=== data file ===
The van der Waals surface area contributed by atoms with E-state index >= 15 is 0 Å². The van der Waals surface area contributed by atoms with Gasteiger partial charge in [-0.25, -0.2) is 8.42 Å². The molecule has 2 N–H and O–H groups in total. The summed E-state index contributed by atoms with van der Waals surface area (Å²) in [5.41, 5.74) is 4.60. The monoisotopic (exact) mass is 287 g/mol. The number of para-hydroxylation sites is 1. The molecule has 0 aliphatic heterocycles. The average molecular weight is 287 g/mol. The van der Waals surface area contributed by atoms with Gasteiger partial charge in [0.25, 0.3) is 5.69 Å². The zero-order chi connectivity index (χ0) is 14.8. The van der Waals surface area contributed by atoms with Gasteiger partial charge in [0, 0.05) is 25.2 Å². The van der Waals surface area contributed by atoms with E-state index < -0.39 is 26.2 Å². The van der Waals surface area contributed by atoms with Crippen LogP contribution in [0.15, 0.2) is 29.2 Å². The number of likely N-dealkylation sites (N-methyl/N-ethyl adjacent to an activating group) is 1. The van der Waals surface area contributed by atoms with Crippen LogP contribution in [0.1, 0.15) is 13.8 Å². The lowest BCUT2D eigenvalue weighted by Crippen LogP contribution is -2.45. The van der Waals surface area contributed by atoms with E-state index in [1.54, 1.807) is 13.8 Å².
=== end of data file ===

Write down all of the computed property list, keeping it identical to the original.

The van der Waals surface area contributed by atoms with E-state index >= 15 is 0 Å². The van der Waals surface area contributed by atoms with Gasteiger partial charge in [-0.25, -0.2) is 8.42 Å². The molecule has 2 N–H and O–H groups in total. The summed E-state index contributed by atoms with van der Waals surface area (Å²) in [5.41, 5.74) is 4.60. The monoisotopic (exact) mass is 287 g/mol. The number of para-hydroxylation sites is 1. The molecule has 0 aliphatic heterocycles. The average molecular weight is 287 g/mol. The van der Waals surface area contributed by atoms with Gasteiger partial charge in [0.25, 0.3) is 5.69 Å². The zero-order chi connectivity index (χ0) is 14.8. The van der Waals surface area contributed by atoms with Gasteiger partial charge in [0, 0.05) is 25.2 Å². The van der Waals surface area contributed by atoms with E-state index < -0.39 is 26.2 Å². The van der Waals surface area contributed by atoms with Crippen LogP contribution in [0.15, 0.2) is 29.2 Å². The number of likely N-dealkylation sites (N-methyl/N-ethyl adjacent to an activating group) is 1. The van der Waals surface area contributed by atoms with Crippen LogP contribution in [0.1, 0.15) is 13.8 Å². The lowest BCUT2D eigenvalue weighted by Crippen LogP contribution is -2.45. The van der Waals surface area contributed by atoms with E-state index in [1.54, 1.807) is 13.8 Å².